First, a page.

Cows Coming Home to the Midwest
Dec 08, 2009
Note: We apologize for the confusion. If you are coming to this from the Dairy Today eUpdate, the Dairy Talk column in the newsletter was from December 2008 (Will Lower Feed Prices Be Enough). It has now been updated with the Jim's current topic "Cows Coming Home to the Midwest."
By Jim Dickrell
When you’re in the midst of a raging forest fire, it’s difficult to lose track of what’s going on in the rest of woods.
John Kaczor, with California’s Milk Producers Council, provided one of those “duh” moments last week in his weekly column. He points out that Midwestern milk production—when you count Minnesota, Wisconsin and Michigan as one region--has now equaled the production of the Western production of California and Arizona.
A year ago, this Western production was running 315 million lb./month higher (8.5%) than the Midwest. Since then, 98,000 have left California and Arizona (largely thanks to the Cooperative Working Together program, sub-$10 milk in California, and historically high feed prices). Meanwhile, the Midwest has added 10,000 cows over the last year (and 19,000) over the past two.
Why the Midwest Renaissance? Anecdotal evidence from Michigan suggests part of the cow number surge is the result of the loss of BST. When co-ops there banned BST several years ago, some Michigan producers added cows to maintain milk volumes.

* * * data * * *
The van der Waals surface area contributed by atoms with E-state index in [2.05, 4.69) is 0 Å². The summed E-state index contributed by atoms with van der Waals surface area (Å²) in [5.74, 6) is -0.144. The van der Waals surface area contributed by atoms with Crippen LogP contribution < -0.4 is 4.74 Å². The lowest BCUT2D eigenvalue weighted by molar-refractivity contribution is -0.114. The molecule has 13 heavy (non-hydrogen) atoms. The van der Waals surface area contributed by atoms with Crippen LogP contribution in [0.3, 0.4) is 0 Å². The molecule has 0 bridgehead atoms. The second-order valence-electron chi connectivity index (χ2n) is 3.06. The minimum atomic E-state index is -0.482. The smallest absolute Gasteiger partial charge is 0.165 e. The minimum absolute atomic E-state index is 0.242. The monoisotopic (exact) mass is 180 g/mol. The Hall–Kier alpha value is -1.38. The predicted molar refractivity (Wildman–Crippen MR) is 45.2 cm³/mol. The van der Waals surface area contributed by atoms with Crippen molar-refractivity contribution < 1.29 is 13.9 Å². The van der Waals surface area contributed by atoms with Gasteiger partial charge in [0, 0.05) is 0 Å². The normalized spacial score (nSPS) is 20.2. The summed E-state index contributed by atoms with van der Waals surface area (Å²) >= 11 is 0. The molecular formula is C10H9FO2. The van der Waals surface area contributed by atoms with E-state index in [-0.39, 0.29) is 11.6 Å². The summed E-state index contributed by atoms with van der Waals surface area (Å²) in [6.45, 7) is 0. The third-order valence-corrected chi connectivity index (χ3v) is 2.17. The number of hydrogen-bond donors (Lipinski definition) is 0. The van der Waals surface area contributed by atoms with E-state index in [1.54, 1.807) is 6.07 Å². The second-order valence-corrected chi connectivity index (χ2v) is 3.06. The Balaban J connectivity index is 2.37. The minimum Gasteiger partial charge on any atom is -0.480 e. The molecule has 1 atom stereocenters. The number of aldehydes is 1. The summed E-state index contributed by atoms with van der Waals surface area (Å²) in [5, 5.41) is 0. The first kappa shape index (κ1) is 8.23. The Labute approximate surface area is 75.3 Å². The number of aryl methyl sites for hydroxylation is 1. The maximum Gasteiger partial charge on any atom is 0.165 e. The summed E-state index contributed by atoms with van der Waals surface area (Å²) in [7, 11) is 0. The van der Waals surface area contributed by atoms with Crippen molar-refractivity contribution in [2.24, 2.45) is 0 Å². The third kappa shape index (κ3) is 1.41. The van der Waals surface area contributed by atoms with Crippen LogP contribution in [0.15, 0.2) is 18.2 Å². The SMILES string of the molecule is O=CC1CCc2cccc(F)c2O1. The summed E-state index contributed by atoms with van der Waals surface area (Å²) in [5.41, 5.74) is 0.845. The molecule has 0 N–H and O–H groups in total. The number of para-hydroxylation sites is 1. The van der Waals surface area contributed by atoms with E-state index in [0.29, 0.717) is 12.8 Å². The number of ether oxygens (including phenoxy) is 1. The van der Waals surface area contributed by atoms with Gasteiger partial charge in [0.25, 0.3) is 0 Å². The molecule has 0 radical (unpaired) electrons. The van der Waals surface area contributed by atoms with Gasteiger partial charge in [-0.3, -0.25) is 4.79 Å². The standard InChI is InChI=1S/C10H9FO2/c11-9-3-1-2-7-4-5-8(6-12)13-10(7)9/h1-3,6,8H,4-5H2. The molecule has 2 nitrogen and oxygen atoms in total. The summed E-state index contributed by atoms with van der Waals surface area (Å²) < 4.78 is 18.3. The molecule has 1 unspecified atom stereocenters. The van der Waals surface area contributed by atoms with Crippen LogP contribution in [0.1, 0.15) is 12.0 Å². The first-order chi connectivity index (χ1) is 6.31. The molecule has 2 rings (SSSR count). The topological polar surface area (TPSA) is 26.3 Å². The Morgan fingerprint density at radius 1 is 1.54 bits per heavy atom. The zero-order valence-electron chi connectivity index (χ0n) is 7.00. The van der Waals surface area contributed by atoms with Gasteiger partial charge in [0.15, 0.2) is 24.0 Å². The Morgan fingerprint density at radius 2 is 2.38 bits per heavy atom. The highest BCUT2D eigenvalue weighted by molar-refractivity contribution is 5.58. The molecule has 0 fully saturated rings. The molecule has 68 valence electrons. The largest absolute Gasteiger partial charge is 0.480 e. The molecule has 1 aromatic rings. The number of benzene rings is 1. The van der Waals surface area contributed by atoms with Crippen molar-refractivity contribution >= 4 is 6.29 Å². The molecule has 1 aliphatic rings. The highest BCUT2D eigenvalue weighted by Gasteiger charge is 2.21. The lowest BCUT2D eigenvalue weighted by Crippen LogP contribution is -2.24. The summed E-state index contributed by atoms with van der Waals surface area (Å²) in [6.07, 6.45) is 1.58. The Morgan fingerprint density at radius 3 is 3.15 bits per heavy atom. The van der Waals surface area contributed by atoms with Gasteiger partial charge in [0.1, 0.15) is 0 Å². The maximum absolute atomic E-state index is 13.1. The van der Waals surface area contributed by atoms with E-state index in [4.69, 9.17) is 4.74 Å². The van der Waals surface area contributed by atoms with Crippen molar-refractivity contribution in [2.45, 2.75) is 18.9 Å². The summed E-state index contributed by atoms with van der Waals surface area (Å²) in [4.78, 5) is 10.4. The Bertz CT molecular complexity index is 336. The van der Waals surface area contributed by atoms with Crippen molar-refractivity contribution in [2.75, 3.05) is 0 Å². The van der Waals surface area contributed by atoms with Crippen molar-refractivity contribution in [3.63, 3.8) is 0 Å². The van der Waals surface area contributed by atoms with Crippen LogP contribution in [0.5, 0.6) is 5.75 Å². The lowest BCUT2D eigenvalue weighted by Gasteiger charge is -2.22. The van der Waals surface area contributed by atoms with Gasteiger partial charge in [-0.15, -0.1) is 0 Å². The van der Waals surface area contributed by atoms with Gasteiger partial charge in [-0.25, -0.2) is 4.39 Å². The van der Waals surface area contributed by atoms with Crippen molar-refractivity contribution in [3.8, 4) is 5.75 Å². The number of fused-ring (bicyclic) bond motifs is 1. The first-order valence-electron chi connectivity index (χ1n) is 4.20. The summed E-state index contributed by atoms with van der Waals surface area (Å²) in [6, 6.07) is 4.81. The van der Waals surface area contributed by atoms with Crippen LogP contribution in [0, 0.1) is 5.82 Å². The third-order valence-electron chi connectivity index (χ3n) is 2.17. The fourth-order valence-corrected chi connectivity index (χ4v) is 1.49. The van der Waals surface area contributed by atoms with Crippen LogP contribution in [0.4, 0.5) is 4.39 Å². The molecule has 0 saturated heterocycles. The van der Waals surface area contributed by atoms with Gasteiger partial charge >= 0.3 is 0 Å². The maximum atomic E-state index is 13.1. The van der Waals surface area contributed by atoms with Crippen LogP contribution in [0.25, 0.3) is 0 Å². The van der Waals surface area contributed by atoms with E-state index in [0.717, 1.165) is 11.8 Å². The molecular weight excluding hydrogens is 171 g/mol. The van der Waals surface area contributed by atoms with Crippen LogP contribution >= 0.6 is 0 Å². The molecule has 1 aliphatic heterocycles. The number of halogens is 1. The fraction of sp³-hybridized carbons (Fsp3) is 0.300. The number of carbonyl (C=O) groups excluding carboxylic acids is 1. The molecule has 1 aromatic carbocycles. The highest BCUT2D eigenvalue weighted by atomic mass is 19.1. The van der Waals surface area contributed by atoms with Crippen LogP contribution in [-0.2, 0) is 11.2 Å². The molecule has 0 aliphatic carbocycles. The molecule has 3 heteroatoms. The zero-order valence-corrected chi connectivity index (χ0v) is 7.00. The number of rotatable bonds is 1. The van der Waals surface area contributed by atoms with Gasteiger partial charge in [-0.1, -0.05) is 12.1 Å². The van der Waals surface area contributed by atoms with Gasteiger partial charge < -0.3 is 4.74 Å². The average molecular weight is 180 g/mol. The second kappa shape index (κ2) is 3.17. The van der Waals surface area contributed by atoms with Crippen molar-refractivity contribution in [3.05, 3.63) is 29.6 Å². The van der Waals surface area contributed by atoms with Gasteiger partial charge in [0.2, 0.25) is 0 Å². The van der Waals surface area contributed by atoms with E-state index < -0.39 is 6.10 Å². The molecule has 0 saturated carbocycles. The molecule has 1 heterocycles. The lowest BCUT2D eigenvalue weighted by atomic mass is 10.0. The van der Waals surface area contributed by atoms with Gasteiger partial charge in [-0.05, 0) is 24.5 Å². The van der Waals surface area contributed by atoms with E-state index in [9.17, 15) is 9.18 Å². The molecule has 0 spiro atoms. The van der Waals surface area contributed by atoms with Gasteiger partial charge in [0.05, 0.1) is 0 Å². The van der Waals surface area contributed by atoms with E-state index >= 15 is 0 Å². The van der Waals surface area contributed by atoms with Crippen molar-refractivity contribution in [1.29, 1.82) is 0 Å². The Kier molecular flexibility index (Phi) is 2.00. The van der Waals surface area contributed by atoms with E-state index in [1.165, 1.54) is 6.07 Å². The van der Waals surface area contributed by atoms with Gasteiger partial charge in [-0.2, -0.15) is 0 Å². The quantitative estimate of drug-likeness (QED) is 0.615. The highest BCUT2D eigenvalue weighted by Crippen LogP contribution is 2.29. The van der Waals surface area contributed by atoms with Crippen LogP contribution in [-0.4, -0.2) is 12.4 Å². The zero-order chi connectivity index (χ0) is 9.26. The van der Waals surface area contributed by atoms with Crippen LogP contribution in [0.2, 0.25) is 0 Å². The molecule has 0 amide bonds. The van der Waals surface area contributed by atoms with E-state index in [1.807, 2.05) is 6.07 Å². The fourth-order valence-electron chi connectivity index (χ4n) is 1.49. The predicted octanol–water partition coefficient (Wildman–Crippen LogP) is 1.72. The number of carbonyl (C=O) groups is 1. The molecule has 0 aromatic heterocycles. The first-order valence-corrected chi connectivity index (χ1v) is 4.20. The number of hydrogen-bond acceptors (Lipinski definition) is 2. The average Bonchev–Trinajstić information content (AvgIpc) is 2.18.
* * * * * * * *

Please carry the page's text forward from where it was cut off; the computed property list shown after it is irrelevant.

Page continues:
The story is different in Wisconsin and Minnesota. In these two old “M-W” price series states, entrepreneurial producers have learned how to milk cows in freestalls and parlors, and large foot-print, cross-vent barns are now becoming the facilities of choice. These new barns, with some housing 3,000 cows (some are even 2X that size) allow M-W producers the best of both worlds—warm housing in the winter; cooler housing in the summer. This has allowed milk production to go on unabated through -20°F weeks in January and +90°, 70% humidity weeks in July and August.
In fact, in the midst of the dairy price crisis last summer, three Wisconsin facilities housing some 12,000 cows came on-line. The facilities had been planned 12 to 18 months earlier, financing has been secured, and Wisconsin processing facilities still had available capacity to take the milk.
Kaczor, in his column, rightly questioned whether the present push to the Midwest will continue. After all, California plants once again have available capacity. But the carnage wreaked by $150/cow/month losses in the Golden State will take some time to correct. Environmental challenges, both water and air, won’t be any less. And having been stung hard by the Great Recession, one has to wonder how much stomach California producers have to expand.
In any event, the Midwest is proving it can compete with the boys out West. The I-29 corridor in particular—eastern South Dakota, northwest Iowa and western Minnesota--is proving to be an ideal milk producing area. There is lots of open space, plenty of feed and ethanol by-products, and a growing culture that’s starting to realize cows are good for local economies and the environment.
With new investment in large-scale processing plants and re-investment in existing facilities, the Midwest is regaining its competitive advantage in feeding the eastern half of the United States. And with the right kind of regulatory reform, it could become a global competitor as well. In whey protein markets, it already has.
—Jim Dickrell is editor of Dairy Today. You can reach him via e-mail at firstname.lastname@example.org.
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